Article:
Great time to try: knitting your first woolly scarf

Its popularity is due to its portability and practicality, and it is proof that knitting is good for your mental health and can be used as a form of relaxation and meditation.

Many people associate knitting with home comforts and stability. Knitting (and other crafts) are becoming increasingly popular among people who live in isolation. They use them to pass the time and to block out the COVID-19 crisis news.

Even US sailors, marines, and soldiers deployed to the Persian Gulf started a knitting group to cope with the stress of being stuck in US Bataan because of COVID-19.

The first Cast

Hand knitting is not known to have its origins. However, in Israel, there are surviving examples dating back over 8,500 years of a single needle technique that was called nalbinding during the 1970s.

Around 600 CE, the ancient Egyptians began using single-needle knitting to create socks.

Between 793 and 1066 CE, Nalbinding became popular in Europe, especially among the Vikings, who used it to make durable, useful garments. It was a method that could be easily transported and worked well.

Master Bertram painted the knitting Madonna on the Buxtehude Altar. Wikimedia Commons

Early knitting needles were made of wood, antler, and bone. By 1100 CE, knitting had spread to North Africa and Europe and evolved into the looping-and-knotting technique that we use today. The word “knitting” is likely derived from the Dutch “knutten”, a derivative of the Old English verb, cnyttan. Both words mean “to knot”.

The 1300s saw the introduction of many knitting techniques we use today. By the 15th century, the use of four and five needles to knit a seamless tubular garment was widespread.

The two-stick knitting method can be used to knit any yarn. People knitted luxurious garments, including jackets, using silk, linen, and cotton.

Museum collections contain examples of intricate hand-knitting, such as socks, vests, and caps, dating from the 12th-17th centuries. These items show not only the high level of craftsmanship but also the evolution of the activity of knitting into a highly skilled, highly valued one.

The invention of the first mechanical knit machine in 1589 led to the early demise of commercial hand knitting. Hand knitting was a skill that survived the Industrial Revolution and became a pastime of wealthy women in the 18th century.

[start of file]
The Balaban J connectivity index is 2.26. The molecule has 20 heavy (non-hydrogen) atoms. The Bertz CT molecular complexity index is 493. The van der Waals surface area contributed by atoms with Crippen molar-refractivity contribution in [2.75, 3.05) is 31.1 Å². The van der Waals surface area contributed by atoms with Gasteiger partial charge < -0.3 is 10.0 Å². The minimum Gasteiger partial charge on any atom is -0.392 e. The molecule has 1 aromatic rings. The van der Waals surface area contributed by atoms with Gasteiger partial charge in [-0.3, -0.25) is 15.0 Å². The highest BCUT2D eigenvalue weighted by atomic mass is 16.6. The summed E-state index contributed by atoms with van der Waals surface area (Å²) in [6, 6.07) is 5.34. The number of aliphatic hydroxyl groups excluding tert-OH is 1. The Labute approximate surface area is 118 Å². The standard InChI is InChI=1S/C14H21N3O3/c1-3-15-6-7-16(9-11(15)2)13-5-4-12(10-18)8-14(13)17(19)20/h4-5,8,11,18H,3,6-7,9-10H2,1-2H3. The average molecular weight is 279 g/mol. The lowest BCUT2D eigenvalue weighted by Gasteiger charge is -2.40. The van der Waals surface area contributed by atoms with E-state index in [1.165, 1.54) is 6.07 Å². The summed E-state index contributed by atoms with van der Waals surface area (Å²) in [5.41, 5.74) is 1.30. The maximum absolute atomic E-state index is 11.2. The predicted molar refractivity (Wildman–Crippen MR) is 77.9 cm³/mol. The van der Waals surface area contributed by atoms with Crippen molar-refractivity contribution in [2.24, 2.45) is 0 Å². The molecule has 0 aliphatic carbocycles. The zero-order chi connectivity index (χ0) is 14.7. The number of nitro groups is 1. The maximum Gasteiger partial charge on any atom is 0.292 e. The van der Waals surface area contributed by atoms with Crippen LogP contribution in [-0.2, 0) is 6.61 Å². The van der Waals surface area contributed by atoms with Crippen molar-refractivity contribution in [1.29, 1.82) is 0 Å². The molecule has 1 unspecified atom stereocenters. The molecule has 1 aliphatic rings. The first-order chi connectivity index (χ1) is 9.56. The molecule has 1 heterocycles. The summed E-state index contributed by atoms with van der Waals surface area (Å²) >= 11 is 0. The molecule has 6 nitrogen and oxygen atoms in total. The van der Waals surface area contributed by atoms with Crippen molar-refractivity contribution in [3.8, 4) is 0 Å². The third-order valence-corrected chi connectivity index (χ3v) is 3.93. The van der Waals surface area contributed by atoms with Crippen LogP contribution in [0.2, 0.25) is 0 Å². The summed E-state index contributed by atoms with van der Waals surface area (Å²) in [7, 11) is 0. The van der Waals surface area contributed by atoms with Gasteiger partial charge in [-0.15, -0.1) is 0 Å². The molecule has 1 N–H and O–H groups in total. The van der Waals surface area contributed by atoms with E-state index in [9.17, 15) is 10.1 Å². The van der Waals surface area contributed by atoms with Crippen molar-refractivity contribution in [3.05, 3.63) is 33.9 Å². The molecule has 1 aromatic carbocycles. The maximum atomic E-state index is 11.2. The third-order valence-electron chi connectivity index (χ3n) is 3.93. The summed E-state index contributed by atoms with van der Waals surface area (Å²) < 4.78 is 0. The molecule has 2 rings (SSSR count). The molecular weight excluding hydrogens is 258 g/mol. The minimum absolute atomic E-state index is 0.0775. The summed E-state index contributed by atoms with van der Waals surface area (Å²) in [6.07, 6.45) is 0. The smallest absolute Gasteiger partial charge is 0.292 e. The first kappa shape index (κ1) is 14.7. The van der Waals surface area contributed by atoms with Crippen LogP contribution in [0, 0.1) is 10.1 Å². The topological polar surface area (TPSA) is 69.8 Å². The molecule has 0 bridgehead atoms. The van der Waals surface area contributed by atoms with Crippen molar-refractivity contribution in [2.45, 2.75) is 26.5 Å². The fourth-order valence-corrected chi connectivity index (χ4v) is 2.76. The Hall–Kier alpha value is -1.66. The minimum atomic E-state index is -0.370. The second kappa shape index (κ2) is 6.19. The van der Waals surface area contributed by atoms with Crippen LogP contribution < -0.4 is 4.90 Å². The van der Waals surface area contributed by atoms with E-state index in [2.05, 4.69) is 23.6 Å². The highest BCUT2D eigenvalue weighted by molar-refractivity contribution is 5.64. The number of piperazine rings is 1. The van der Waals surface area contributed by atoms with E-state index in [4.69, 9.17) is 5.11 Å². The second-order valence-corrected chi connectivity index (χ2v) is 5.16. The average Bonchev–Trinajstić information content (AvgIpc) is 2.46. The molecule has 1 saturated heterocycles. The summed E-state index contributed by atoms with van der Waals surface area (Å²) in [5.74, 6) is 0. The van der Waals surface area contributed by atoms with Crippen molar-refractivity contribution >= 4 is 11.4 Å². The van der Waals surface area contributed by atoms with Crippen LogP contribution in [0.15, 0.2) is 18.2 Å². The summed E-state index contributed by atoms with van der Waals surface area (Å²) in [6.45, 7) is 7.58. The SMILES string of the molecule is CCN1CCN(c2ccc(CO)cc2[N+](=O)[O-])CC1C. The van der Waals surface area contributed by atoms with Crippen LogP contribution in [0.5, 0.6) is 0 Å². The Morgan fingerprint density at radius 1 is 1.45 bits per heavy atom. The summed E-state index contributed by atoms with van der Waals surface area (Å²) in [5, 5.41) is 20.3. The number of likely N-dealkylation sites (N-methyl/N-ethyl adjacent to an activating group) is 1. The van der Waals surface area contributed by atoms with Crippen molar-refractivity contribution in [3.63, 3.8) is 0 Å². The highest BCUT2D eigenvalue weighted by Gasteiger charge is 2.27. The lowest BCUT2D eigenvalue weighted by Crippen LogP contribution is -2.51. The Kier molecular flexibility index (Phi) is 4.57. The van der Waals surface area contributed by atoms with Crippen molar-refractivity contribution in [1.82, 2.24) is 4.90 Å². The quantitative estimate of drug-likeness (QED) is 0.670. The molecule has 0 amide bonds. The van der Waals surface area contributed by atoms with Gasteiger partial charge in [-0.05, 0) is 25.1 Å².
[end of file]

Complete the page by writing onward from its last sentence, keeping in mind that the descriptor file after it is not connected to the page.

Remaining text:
In the 19th century, knitted clothing was still highly prized because it could not be produced on machines.

Hand knitting was popular throughout the 20th century. This is due in part to the mass production of garments such as jumpers and socks for soldiers who fought in both world wars. People knitted thousands of pouches to help animals that were injured by the bushfires in Australia.

Beginner’s tips

Knitting is a simple skill to master. There are many tutorials available to get you started.

It can be frustrating to learn how to knit with fine yarn on small needles if you are a beginner. If you are not familiar with smaller needles or threads, they can be difficult to control. You can master knitting using chunky yarn and larger needles.

Three basic techniques are cast-on, plain stitch(also called knit stitch), and Cast off. You can knit a scarf with ease if you know how to do three simple things.

You can learn to read a pattern as you gain confidence in knitting. Try your hand at a simple beanie or a simple jumper.

Joining an online community such as Ravelry will put you in contact with other knitters who share your passion, provide you with beautiful patterns and tips, and encourage you to explore different yarns.

Start with a scarf.

This Simple, chunky knitting scarf is an excellent beginner project. It can be made with any color you choose.

You’ll need:

  • Knitting Needles – 13mm or 9mm
  • Yarn Super Bulky – 6
  • Gauge – 9 stitches = 4 inches
  • The finished size is 180cm, or however long you want.


K = knit

KF&B = Knit the front and back to increase

K2tog is the term used to knit two stitches together.


  • Cast on 2 Stitches (2)
  • Row 1: KF&B1, K1 (3)
  • Row 2: KF&B2, K2 (4)
  • Rows 3-11: Increase one at the start of each row until you reach 12 stitches.
  • Continue knitting the scarf until it reaches the desired length.
  • Start by creating the endpoint.
  • K2tog 1, K at the end (11)
  • K2tog 1, then K to the end (10)
  • Continue to work until there is only one stitch remaining on the needle. Cut the yarn, and then pull it through so that you can make a knot.

Then, add some cute pompoms on the ends. It’s cozy times, and you get kudos.

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